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Matthew Kolken on Deportation And Removal


  1. Republican Paul Ryan Opposes Mass Deportations and Muslim Bans

    by , 07-13-2016 at 06:06 AM (Matthew Kolken on Deportation And Removal)
    Speaker Paul Ryan has reiterated his strong stance against mass deportations and immigration bans on Muslims:

    “I don’t agree with [mass deportations]. I don’t think rounding up 11 million people A) is the right thing to do, B) would work, and I don’t think you’d like to see what we’d have to do to the country to do that.”

    On banning Muslims: “I disagree with [Trump] on it. It’s just that simple. No two people agree on everything."

    Click here for the source.
  2. Obama Admin Sued Over One Year Asylum Deadline

    by , 07-07-2016 at 08:01 AM (Matthew Kolken on Deportation And Removal)
    Via The American Immigration Council:

    In an attempt to bring order and some measure of fairness to what has become an overly bureaucratic and chaotic process, on June 30, 2016, four asylum-seekers filed a class action lawsuit in the District Court for the Western District of Washington challenging DHS’s failure to advise them of the deadline for filing their asylum applications, as well as both DHS’s and the immigration courts’ failure to adopt procedures which would ensure that an individual is able to file an asylum application by the deadline.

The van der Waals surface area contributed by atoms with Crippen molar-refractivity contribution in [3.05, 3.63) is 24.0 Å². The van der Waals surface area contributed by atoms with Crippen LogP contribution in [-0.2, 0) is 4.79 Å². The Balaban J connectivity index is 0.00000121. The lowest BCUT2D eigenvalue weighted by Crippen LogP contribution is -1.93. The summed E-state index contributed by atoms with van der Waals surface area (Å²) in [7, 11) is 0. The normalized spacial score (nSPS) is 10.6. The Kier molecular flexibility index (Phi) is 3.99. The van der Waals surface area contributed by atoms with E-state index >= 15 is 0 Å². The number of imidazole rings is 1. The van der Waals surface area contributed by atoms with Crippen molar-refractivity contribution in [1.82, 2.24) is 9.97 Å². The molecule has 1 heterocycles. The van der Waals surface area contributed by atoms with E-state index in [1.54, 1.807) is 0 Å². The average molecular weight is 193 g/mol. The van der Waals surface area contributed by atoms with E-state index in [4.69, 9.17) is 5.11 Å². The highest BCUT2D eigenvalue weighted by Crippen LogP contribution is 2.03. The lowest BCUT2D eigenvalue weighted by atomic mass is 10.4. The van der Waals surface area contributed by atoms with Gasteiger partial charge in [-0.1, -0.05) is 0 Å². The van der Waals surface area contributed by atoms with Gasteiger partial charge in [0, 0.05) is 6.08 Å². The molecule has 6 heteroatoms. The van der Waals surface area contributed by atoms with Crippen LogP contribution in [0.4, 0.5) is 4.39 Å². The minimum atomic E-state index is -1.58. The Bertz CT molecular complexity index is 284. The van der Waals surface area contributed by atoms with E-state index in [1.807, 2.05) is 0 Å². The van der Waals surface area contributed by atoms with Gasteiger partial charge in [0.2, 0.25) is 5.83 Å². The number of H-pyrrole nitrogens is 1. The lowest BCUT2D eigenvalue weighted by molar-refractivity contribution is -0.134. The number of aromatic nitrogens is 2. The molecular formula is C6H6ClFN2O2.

The American Immigration Council, Northwest Immigrant Rights Project, Dobrin & Han, PC, and the National Immigration Project of the National Lawyers Guild, represent the four plaintiffs, from Mexico, Honduras, Guatemala and the Dominican Republic, who sue on behalf of themselves and all other individuals in the United States who are in the same situation.

    Since the government has been unable to establish a rational process that will ensure that all asylum-seekers have the opportunity to timely file their applications, it’s time for the court to weigh in and bring order and fairness to the asylum filing system.
  3. Private Prison Corp Blocking Immigrants from Seeing Lawyers

    by , 07-06-2016 at 09:26 AM (Matthew Kolken on Deportation And Removal)
    Via the Huffington Post:

    "It’s a basic principle of the U.S. justice system that all people, no matter their citizenship status, are guaranteed due process. Yet, 94 percent of immigrants in this prison-like detention center lack representation. And both U.S. Immigration and Customs Enforcement (ICE) and its for-profit prison operator, Corrections Corporation of America (CCA), continue to erect barriers that prevent them from finding help.

    In March, a coalition of pro bono attorneys, law school clinical programs, non-profit legal organizations and private immigration lawyers urged ICE, CCA and Stewart County to fulfill the terms of a 2014 contract requiring CCA to install video teleconferencing and to institute policies and procedures ensuring that detainees have access to representation. ICE responded with a brief letter in late May that failed to address these pressing legal concerns and instead simply promised to repair a couple of broken telephones.